Several persons who agreed to speak with SN were high in praise of the Regional Democratic Council and the Government of Guyana, since over the past year the community has been provided with new roads and drains. “Before now, soon as we see the rain setting up we use to got to start putting we things high up, because you done know is flooding gon take place,” said one resident.
A few others said that because of the design of some of the drains and roads in their area they still experienced some measure of flooding when it rained, especially those residents who live in Fourth Street. “For years we deh behind them to do this road (Fourth Street), but for some reason or the other they aint doing it and we just can‘t understand why,” a resident complained. Deane is another resident of Fourth Street who had a mouthful to say about the poor management of the community by the local authorities.
The prevalence of drug use and selling by some elements in the community was noted. “Behind here is where they call the drug houses [pointing to a few small wooden houses hidden aback of Fourth Street], everybody, even the big one does come and pick-up deh thing behind here,” a resident said.
Silvertown is considered a triangular community as it is bordered by three roads, two of which are major – the Winifred Gaskin Highway which actually passes through the mouth of Silvertown and then through Half Mile; and Burnham Drive which runs from Silvertown and ends at Christianburg. Then there is the Jordan Road, better known as Tar Hill which completes the triangle.
Residents enjoy a water supply from the nearby Wismar Water Treatment plant, but complain of discolouration and intermittent interruptions. Garbage disposal is now better than it was in the past year. For many years residents were trying desperately to get support for the construction and proper management of an incinerator, but to no avail. This resulted in the unsightly pile-up of garbage at the back of the community. Recently they were successful as a consequence of the collaboration of the local authorities, including the Linden Municipality, in finally dealing with the problem. The dump is now gone and the area is being converted into a recreational park.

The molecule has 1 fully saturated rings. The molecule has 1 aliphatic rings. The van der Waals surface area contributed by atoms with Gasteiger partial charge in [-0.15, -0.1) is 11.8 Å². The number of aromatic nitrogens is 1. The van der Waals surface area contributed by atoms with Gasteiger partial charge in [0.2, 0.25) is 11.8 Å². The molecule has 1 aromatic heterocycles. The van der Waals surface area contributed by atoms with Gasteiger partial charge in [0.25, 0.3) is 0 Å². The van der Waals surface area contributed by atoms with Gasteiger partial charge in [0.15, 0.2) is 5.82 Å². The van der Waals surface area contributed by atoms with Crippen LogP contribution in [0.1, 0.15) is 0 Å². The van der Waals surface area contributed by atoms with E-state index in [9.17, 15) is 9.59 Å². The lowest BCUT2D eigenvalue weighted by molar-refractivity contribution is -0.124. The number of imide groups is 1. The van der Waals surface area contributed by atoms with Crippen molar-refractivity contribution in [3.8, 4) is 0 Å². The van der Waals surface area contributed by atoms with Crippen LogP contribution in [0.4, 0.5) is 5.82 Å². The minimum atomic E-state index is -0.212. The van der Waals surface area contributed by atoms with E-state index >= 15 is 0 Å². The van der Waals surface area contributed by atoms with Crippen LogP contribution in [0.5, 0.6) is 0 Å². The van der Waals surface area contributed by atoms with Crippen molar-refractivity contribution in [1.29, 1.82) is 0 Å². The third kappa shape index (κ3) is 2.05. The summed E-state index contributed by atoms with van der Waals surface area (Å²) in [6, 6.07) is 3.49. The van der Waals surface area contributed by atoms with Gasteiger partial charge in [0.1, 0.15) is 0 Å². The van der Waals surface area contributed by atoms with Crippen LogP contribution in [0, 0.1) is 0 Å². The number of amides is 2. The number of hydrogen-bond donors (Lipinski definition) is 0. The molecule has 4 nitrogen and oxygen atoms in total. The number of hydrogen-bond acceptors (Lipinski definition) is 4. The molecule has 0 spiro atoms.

A walk through the community saw most of the drains looking very clean. While some were the modern concrete-style drains, there were several which had been constructed at the community‘s inception. “Look at this [referring a large drain at the back of Silvertown]; we use to swim in this drain like a canal back in the days, and it still standing,” a resident remarked.
Silvertown can boast of producing a number of accomplished persons, including Vibert Cummings, a well-known teacher and trainer; Marian Burnett the international athlete; Nigel Cummings, a former national football player; Dr Rawle Nurse, former Guyana national coach; and Charles Anthony, former national calypsonian, just to name a few.
The amenities, including nursery, primary and secondary schools and health care facilities, though not directly in the township, can be accessed at One Mile, Canvas City and in Christianburg. The Wismar Municipal Market is also close by and just over the Jordan Road is the post office as well as the All Stars Community Centre and playfield which is utilized by mostly Silvertown residents.